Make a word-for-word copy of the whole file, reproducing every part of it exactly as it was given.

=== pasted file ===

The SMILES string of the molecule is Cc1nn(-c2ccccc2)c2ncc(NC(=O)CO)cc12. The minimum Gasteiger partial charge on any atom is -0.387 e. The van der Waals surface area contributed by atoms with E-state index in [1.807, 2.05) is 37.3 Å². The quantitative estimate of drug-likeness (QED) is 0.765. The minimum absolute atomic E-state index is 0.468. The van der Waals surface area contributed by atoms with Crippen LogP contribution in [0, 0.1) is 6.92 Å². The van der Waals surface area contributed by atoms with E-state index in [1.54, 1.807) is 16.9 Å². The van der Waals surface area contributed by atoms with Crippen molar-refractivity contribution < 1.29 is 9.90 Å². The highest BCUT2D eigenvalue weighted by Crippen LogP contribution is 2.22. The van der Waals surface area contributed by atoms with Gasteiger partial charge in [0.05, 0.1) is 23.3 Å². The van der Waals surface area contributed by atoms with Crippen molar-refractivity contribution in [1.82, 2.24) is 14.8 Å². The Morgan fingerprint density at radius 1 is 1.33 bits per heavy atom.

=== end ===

The SMILES string of the molecule is Cc1nn(-c2ccccc2)c2ncc(NC(=O)CO)cc12. The minimum Gasteiger partial charge on any atom is -0.387 e. The van der Waals surface area contributed by atoms with E-state index in [1.807, 2.05) is 37.3 Å². The quantitative estimate of drug-likeness (QED) is 0.765. The minimum absolute atomic E-state index is 0.468. The van der Waals surface area contributed by atoms with Crippen LogP contribution in [0, 0.1) is 6.92 Å². The van der Waals surface area contributed by atoms with E-state index in [1.54, 1.807) is 16.9 Å². The van der Waals surface area contributed by atoms with Crippen molar-refractivity contribution < 1.29 is 9.90 Å². The highest BCUT2D eigenvalue weighted by Crippen LogP contribution is 2.22. The van der Waals surface area contributed by atoms with Gasteiger partial charge in [0.05, 0.1) is 23.3 Å². The van der Waals surface area contributed by atoms with Crippen molar-refractivity contribution in [1.82, 2.24) is 14.8 Å². The Morgan fingerprint density at radius 1 is 1.33 bits per heavy atom.